Daniel Mitsuri's Memento Mori is a collage of sorts, hand-drawn using black and red ink on calfskin vellum. Mitsuri uses traditional Catholic images depicting, on the upper left, a man on his deathbed, with both the devil and an angel waiting to receive his soul. On the upper right, Jesus is coming at the Last Judgement, raising the dead from their graves. The bottom left depicts hell, with all its scary darkness. The bottom right shows heaven, with angels singing before the Throne of the Lamb, who gives His blood for the salvation of mankind.
Across the center, we see "Memento Mori", Latin for "remember death", a popular theme in the Middle Ages, when death was common, frequent and often unexpected especially during the years of the Black Plague.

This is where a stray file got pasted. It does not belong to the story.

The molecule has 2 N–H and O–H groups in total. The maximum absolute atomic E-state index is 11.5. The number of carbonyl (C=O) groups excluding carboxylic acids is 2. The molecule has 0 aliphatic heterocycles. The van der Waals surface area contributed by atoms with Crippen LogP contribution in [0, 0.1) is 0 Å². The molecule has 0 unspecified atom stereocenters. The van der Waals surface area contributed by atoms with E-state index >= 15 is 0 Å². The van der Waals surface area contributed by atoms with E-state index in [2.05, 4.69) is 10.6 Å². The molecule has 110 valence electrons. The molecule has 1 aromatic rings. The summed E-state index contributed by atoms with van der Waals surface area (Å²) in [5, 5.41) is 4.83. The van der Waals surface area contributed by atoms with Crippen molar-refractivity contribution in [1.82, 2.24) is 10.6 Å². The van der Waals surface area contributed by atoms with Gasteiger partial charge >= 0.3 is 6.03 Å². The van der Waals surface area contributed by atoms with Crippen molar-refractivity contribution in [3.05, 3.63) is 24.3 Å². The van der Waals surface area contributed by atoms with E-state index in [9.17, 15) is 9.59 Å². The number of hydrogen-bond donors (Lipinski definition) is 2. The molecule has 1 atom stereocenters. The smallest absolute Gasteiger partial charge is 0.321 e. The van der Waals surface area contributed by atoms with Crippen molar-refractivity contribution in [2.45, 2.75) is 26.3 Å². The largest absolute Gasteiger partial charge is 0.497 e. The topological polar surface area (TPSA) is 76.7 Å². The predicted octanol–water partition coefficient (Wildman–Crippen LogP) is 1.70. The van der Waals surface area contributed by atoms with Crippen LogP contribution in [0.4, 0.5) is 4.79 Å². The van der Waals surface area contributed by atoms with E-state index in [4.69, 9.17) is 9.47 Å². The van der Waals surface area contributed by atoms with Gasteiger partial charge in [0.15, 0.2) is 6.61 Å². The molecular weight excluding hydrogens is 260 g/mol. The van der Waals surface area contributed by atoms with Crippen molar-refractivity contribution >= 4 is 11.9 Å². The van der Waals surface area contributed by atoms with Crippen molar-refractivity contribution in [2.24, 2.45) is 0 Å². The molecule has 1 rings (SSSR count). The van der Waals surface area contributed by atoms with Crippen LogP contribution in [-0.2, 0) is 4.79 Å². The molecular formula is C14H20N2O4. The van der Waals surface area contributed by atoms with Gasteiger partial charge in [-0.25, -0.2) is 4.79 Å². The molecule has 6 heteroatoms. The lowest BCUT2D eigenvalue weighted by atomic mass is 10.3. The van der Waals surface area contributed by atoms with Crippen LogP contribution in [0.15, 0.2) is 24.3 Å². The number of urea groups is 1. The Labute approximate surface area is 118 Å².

The circle in the center seems to be a zodiac/star chart--probably a reminder that when one's time comes, death is inevitable.
In today's modern time we are protected from death. We don't see it as a matter of course in our farm animals and loved ones who die at home. "Memento Mori" and indeed the various cultures who take a day per year to "remember death"--rather fittingly on the evening before our two afterlife-related feast days, All Saints and All Souls.
Along the bottom of the drawing, Mitsui has lettered Matthew 12:37 in Latin: For by your words, you will be justified and by your words, you will be condemned.
As in many illuminated manuscripts, the initial letter is large and highlighted, this time in red.
Mitsui draws inspiration from his own Japanese tradition which often uses only black ink when drawing, except for the signature, which is lettered in red.